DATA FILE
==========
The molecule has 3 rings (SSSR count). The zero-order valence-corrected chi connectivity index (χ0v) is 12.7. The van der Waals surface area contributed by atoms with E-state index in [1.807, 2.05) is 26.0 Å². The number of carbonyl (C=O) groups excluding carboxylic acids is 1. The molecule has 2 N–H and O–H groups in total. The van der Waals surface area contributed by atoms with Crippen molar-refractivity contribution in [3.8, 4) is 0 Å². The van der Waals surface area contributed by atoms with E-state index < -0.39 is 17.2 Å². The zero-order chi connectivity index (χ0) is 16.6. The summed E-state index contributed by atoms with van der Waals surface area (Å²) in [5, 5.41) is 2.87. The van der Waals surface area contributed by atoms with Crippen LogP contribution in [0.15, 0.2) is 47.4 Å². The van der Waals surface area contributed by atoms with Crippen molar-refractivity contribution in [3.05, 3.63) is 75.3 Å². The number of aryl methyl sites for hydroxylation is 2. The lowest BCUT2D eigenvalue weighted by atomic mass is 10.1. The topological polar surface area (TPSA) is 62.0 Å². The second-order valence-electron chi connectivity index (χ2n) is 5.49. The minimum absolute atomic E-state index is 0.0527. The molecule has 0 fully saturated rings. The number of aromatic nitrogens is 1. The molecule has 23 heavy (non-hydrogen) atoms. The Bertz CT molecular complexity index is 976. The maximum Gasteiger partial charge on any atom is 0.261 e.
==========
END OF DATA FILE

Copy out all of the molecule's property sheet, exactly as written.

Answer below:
The molecule has 3 rings (SSSR count). The zero-order valence-corrected chi connectivity index (χ0v) is 12.7. The van der Waals surface area contributed by atoms with E-state index in [1.807, 2.05) is 26.0 Å². The number of carbonyl (C=O) groups excluding carboxylic acids is 1. The molecule has 2 N–H and O–H groups in total. The van der Waals surface area contributed by atoms with Crippen molar-refractivity contribution in [3.8, 4) is 0 Å². The van der Waals surface area contributed by atoms with E-state index < -0.39 is 17.2 Å². The zero-order chi connectivity index (χ0) is 16.6. The summed E-state index contributed by atoms with van der Waals surface area (Å²) in [5, 5.41) is 2.87. The van der Waals surface area contributed by atoms with Crippen LogP contribution in [0.15, 0.2) is 47.4 Å². The van der Waals surface area contributed by atoms with Crippen molar-refractivity contribution in [3.05, 3.63) is 75.3 Å². The number of aryl methyl sites for hydroxylation is 2. The lowest BCUT2D eigenvalue weighted by atomic mass is 10.1. The topological polar surface area (TPSA) is 62.0 Å². The second-order valence-electron chi connectivity index (χ2n) is 5.49. The minimum absolute atomic E-state index is 0.0527. The molecule has 0 fully saturated rings. The number of aromatic nitrogens is 1. The molecule has 23 heavy (non-hydrogen) atoms. The Bertz CT molecular complexity index is 976. The maximum Gasteiger partial charge on any atom is 0.261 e.